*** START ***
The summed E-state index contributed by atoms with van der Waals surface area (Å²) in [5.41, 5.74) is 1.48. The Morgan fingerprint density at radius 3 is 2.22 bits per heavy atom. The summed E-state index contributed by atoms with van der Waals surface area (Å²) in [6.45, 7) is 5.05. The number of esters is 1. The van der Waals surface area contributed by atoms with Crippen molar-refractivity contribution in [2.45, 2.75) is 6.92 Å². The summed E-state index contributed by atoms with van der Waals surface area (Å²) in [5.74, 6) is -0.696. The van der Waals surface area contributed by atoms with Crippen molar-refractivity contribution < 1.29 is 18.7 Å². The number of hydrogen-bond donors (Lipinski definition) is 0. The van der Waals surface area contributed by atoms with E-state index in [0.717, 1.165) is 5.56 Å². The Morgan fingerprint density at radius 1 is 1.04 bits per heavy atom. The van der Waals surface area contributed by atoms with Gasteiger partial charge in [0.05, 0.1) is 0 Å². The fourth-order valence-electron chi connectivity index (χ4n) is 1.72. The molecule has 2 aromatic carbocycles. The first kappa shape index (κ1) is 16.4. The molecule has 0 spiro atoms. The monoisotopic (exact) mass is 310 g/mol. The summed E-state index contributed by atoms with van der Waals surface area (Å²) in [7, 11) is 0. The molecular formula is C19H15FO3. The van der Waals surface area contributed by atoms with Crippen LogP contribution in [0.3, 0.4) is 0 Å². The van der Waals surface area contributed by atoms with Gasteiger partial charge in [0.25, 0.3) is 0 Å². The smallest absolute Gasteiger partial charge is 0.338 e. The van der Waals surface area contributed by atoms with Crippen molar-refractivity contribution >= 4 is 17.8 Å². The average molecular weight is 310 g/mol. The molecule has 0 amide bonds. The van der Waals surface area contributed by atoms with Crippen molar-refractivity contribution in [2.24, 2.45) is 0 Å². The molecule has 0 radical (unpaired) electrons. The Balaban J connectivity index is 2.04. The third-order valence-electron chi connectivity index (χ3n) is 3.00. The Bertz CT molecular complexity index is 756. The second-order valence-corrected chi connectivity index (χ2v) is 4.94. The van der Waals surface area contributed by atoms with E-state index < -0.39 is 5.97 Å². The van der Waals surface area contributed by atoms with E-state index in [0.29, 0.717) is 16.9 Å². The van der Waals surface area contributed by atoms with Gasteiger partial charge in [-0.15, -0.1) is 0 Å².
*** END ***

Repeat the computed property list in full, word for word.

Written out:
The summed E-state index contributed by atoms with van der Waals surface area (Å²) in [5.41, 5.74) is 1.48. The Morgan fingerprint density at radius 3 is 2.22 bits per heavy atom. The summed E-state index contributed by atoms with van der Waals surface area (Å²) in [6.45, 7) is 5.05. The number of esters is 1. The van der Waals surface area contributed by atoms with Crippen molar-refractivity contribution in [2.45, 2.75) is 6.92 Å². The summed E-state index contributed by atoms with van der Waals surface area (Å²) in [5.74, 6) is -0.696. The van der Waals surface area contributed by atoms with Crippen molar-refractivity contribution < 1.29 is 18.7 Å². The number of hydrogen-bond donors (Lipinski definition) is 0. The van der Waals surface area contributed by atoms with E-state index in [0.717, 1.165) is 5.56 Å². The Morgan fingerprint density at radius 1 is 1.04 bits per heavy atom. The van der Waals surface area contributed by atoms with Gasteiger partial charge in [0.05, 0.1) is 0 Å². The fourth-order valence-electron chi connectivity index (χ4n) is 1.72. The molecule has 2 aromatic carbocycles. The first kappa shape index (κ1) is 16.4. The molecule has 0 spiro atoms. The monoisotopic (exact) mass is 310 g/mol. The summed E-state index contributed by atoms with van der Waals surface area (Å²) in [7, 11) is 0. The molecular formula is C19H15FO3. The van der Waals surface area contributed by atoms with Crippen LogP contribution in [0.3, 0.4) is 0 Å². The van der Waals surface area contributed by atoms with Gasteiger partial charge in [0.25, 0.3) is 0 Å². The smallest absolute Gasteiger partial charge is 0.338 e. The van der Waals surface area contributed by atoms with Crippen molar-refractivity contribution >= 4 is 17.8 Å². The average molecular weight is 310 g/mol. The molecule has 0 amide bonds. The van der Waals surface area contributed by atoms with Crippen molar-refractivity contribution in [2.24, 2.45) is 0 Å². The molecule has 0 radical (unpaired) electrons. The Balaban J connectivity index is 2.04. The third-order valence-electron chi connectivity index (χ3n) is 3.00. The Bertz CT molecular complexity index is 756. The second-order valence-corrected chi connectivity index (χ2v) is 4.94. The van der Waals surface area contributed by atoms with E-state index < -0.39 is 5.97 Å². The van der Waals surface area contributed by atoms with E-state index in [0.29, 0.717) is 16.9 Å². The van der Waals surface area contributed by atoms with Gasteiger partial charge in [-0.15, -0.1) is 0 Å².